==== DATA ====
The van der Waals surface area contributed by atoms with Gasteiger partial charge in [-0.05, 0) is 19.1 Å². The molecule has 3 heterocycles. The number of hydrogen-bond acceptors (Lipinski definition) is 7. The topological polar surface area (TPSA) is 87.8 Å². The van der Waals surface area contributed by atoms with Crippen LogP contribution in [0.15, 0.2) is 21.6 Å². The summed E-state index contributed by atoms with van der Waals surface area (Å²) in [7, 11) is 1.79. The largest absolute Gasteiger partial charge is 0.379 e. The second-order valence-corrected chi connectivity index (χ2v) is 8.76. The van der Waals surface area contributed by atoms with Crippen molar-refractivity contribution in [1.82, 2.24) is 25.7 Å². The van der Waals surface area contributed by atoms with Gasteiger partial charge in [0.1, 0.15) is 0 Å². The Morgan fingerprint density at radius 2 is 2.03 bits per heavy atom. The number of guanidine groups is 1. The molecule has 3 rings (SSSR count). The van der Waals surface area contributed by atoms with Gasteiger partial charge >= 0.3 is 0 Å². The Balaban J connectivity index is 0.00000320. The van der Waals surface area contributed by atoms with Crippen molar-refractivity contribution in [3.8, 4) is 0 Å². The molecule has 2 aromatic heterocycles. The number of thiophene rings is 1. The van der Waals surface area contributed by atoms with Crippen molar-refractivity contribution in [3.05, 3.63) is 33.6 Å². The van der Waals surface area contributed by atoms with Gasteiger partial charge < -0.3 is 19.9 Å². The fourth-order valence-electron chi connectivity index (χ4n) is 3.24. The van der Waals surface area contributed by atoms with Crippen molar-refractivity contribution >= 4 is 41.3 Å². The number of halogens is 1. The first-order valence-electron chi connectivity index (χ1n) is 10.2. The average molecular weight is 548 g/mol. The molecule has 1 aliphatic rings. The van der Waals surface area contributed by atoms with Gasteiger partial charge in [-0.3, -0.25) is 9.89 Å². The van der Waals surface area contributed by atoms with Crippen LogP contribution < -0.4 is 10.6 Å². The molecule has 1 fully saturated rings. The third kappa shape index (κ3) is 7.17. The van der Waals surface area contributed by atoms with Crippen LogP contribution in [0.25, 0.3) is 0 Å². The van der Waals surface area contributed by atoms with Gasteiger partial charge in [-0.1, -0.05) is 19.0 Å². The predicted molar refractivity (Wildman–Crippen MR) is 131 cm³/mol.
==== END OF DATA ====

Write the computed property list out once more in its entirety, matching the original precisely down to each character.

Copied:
The van der Waals surface area contributed by atoms with Gasteiger partial charge in [-0.05, 0) is 19.1 Å². The molecule has 3 heterocycles. The number of hydrogen-bond acceptors (Lipinski definition) is 7. The topological polar surface area (TPSA) is 87.8 Å². The van der Waals surface area contributed by atoms with Crippen LogP contribution in [0.15, 0.2) is 21.6 Å². The summed E-state index contributed by atoms with van der Waals surface area (Å²) in [7, 11) is 1.79. The largest absolute Gasteiger partial charge is 0.379 e. The second-order valence-corrected chi connectivity index (χ2v) is 8.76. The van der Waals surface area contributed by atoms with Crippen molar-refractivity contribution in [1.82, 2.24) is 25.7 Å². The van der Waals surface area contributed by atoms with Gasteiger partial charge in [0.1, 0.15) is 0 Å². The Morgan fingerprint density at radius 2 is 2.03 bits per heavy atom. The number of guanidine groups is 1. The molecule has 3 rings (SSSR count). The van der Waals surface area contributed by atoms with Gasteiger partial charge >= 0.3 is 0 Å². The Balaban J connectivity index is 0.00000320. The van der Waals surface area contributed by atoms with Crippen molar-refractivity contribution in [3.8, 4) is 0 Å². The molecule has 2 aromatic heterocycles. The number of thiophene rings is 1. The van der Waals surface area contributed by atoms with Crippen molar-refractivity contribution in [3.05, 3.63) is 33.6 Å². The van der Waals surface area contributed by atoms with Gasteiger partial charge < -0.3 is 19.9 Å². The fourth-order valence-electron chi connectivity index (χ4n) is 3.24. The van der Waals surface area contributed by atoms with Crippen molar-refractivity contribution >= 4 is 41.3 Å². The number of halogens is 1. The first-order valence-electron chi connectivity index (χ1n) is 10.2. The average molecular weight is 548 g/mol. The molecule has 1 aliphatic rings. The van der Waals surface area contributed by atoms with Gasteiger partial charge in [-0.3, -0.25) is 9.89 Å². The van der Waals surface area contributed by atoms with Crippen LogP contribution < -0.4 is 10.6 Å². The molecule has 1 fully saturated rings. The third kappa shape index (κ3) is 7.17. The van der Waals surface area contributed by atoms with Crippen LogP contribution in [0.25, 0.3) is 0 Å². The van der Waals surface area contributed by atoms with Gasteiger partial charge in [-0.1, -0.05) is 19.0 Å². The predicted molar refractivity (Wildman–Crippen MR) is 131 cm³/mol.